beat Dickey, 4-6, ft-2, 0-4.
Thomas b?at Donahue by default.
Warner beat Shaw by default.
First round?Heed beat Warner, 6-1, 6-4.
Davidson beat Fielding. 0-4, 6-1.
Codman beat Morgan, 8-0, 6-4.
E. Wrenn be it Avery, 0-?>. 8-0.
Sands beat Terry by default.
Second round?Sands beat Roman, 0-2, 7-8.
At Grand Rapids, Mich., In the L'nlted
States court Tuesday a decree was entered
closing up the affairs of the Nelson Mat
tress and Furniture Company. The com
pany failed a year ago. with liabilities ag
gregating V>on,>>0- and assets appraised at
DISEASES OF THE BLOOD
Scrofula, Rheumatism, Ecxema, Tetter. Ulcerous
bores, Molls, ('arhtiaclra, ana all forms of
Kach bottle Is labeled with a portrait of
?MO Month 7th M.. near Saiwora, rhlla.. Pa.
I I w Kealt-d Hooks Mailed Free.
D1RAM) JAQl KTT, Manager.
For Sale hy
F. A. Tschlffely, Jr., 475 Penna. arc.
*- ri " . MNtia
|Try Our New Bread,
All users are delighted with It. It
contains only: pur? ingredients. It's
Dtitrltlou% wholesome and pleasing to
1 the taste. Doesn't readily dry out.
B9tter, 1? iKjssible, the second dar
It's baked; Every loaf labeled. Look
for it. flKLv 5c. A LOAF.
- ?'? "iiui wt.i a i/> 'ai .
? CjT I)rr,p us a postal If your grocer
-?? doesn't ?nu "/Sugar Ixiaf." We'll see
-? that you are supplied.
OOStOIl' l* 121- 123 1ST ST. S.W.
bakery/ * PE0P'
LIGHTS AND SHADOWS
A Graphic Sketch of a Saturday
Night Along Seventh Street
BUSTLING THRONGS OF BUSY PEOPLE
Fun, Business and Pathos Blended
in the Shifting Scenes.
UNDER ELECTRIC LIGHTS
It is Saturday night. The last strains
of "After the Ball"?maybe you have heard |
It?are dying away on the hot air.
Seventh street, from Boundary to Center |
Market, is full of bustling humanity, most of
whom are carrying baskets, boxes or bags,
and many are laboring under the weight of j
all. Everybody seems to be going south
yet, but judging from the frequent collisions
many are going north. The colored man,
with his wife, his children "and his sisters
and his cousins and his aunts," make up the j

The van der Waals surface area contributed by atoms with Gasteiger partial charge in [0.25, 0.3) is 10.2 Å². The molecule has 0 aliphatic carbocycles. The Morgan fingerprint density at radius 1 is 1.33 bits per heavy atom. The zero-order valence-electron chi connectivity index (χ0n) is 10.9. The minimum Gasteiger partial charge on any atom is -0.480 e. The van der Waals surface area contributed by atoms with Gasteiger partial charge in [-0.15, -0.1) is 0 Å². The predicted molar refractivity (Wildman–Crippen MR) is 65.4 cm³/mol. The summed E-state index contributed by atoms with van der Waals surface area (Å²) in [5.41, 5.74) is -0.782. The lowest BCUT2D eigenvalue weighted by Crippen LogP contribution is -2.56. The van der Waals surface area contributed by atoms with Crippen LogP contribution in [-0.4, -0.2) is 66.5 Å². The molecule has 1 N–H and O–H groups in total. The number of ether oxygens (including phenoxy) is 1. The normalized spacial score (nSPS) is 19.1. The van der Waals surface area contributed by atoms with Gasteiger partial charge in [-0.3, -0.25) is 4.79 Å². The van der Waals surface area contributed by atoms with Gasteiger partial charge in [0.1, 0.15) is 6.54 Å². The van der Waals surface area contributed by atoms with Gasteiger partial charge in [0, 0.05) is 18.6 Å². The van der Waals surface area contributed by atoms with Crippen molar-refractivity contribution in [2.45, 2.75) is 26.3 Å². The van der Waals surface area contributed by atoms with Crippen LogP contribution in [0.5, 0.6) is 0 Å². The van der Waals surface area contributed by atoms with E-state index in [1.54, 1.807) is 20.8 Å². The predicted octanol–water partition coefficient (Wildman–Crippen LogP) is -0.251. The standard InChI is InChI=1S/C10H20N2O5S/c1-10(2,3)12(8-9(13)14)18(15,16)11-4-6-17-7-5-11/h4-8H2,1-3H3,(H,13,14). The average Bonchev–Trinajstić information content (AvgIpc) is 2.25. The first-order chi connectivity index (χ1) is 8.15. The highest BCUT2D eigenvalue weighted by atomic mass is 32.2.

belter portion of the crowd In the upper
part of the city, near the O street market,
though the white man, with his relatives
and friends, are by uo means scarce.
Every once in a while one Is forced to
take a farewell glance at one's companion,
for the blockade of human beings Is dense
before some "anythlng-ln-this-wlndow-10
cents" store, and you may never see your
friend again. But if one holds on to his hat
and grits his teeth he is pretty sure to come
out alive, if rather the worse for wear and
tear. Where there's a will there's always a
way even to get through a crowd on Tth
street Saturday night.
A procession of banana carts comes up the
street at a pretty lively pace. Anxious
glances are cast backward by Italy's solemn
sons, while a man with badge, club and po- '
lfcemaay tread brings up In the distance. A
philanthropist. In the form of an intoxi
cated man, is casting dimes to everybody
and Insists upon embracing every man.
woman and child that passes. This takes up
the policeman's attention, so that the ba
r.ana men cease their flight and resume |
their call?"Banan tane cent a dog."
LlKhta and Hbadowa.
The barber shops are full of men anxious
ly waiting for the "next." while the ice
cream saloons are doing a rushing business
off the young man and his "lady friend,"
who partake to the music.of his week's
wages, which he cannot resist Jingling In
his pocket. There ere other saloons, too.
The people about these often represent a
stage a little farther along in l'fe wheie the
"lady friend" has become a wife and a
n other. Outsi le of these doors she waits
for him to lead him home. l?ook for them;
count them; how many there are! Colored
and white play this sad part. There Is a
little boy now watting to plead with papa to
The Indian <n front of the cigar store Is
the center of a grcup of men enjoying the
"weed ' in some shape or fashion, while
they discuss "Cleveland," "Bill," "Gorman"
and "Corea," to the displeasure of a man
who is trying to tell them a Joke which
e\ery one of them have read in the papers.